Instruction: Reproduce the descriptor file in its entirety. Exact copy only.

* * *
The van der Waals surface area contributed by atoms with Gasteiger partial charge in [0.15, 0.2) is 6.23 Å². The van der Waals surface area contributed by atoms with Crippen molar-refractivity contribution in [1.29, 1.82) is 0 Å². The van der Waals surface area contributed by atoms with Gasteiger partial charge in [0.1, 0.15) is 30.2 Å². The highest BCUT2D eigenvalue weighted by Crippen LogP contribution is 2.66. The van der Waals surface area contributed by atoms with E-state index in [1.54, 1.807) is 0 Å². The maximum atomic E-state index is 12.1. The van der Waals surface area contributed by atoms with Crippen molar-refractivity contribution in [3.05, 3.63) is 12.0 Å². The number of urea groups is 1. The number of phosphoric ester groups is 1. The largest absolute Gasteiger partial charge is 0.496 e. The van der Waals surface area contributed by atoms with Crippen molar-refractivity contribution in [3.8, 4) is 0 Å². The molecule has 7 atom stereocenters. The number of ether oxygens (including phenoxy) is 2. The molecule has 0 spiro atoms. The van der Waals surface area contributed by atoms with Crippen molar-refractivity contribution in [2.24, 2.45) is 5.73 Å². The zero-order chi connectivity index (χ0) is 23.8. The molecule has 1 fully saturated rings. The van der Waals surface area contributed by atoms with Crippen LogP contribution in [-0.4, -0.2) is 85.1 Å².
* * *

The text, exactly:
The van der Waals surface area contributed by atoms with Gasteiger partial charge in [0.15, 0.2) is 6.23 Å². The van der Waals surface area contributed by atoms with Crippen molar-refractivity contribution in [1.29, 1.82) is 0 Å². The van der Waals surface area contributed by atoms with Gasteiger partial charge in [0.1, 0.15) is 30.2 Å². The highest BCUT2D eigenvalue weighted by Crippen LogP contribution is 2.66. The van der Waals surface area contributed by atoms with E-state index in [1.54, 1.807) is 0 Å². The maximum atomic E-state index is 12.1. The van der Waals surface area contributed by atoms with Crippen molar-refractivity contribution in [3.05, 3.63) is 12.0 Å². The number of urea groups is 1. The number of phosphoric ester groups is 1. The largest absolute Gasteiger partial charge is 0.496 e. The van der Waals surface area contributed by atoms with Crippen molar-refractivity contribution in [3.8, 4) is 0 Å². The molecule has 7 atom stereocenters. The number of ether oxygens (including phenoxy) is 2. The molecule has 0 spiro atoms. The van der Waals surface area contributed by atoms with Crippen molar-refractivity contribution in [2.24, 2.45) is 5.73 Å². The zero-order chi connectivity index (χ0) is 23.8. The molecule has 1 fully saturated rings. The van der Waals surface area contributed by atoms with Crippen LogP contribution in [-0.4, -0.2) is 85.1 Å².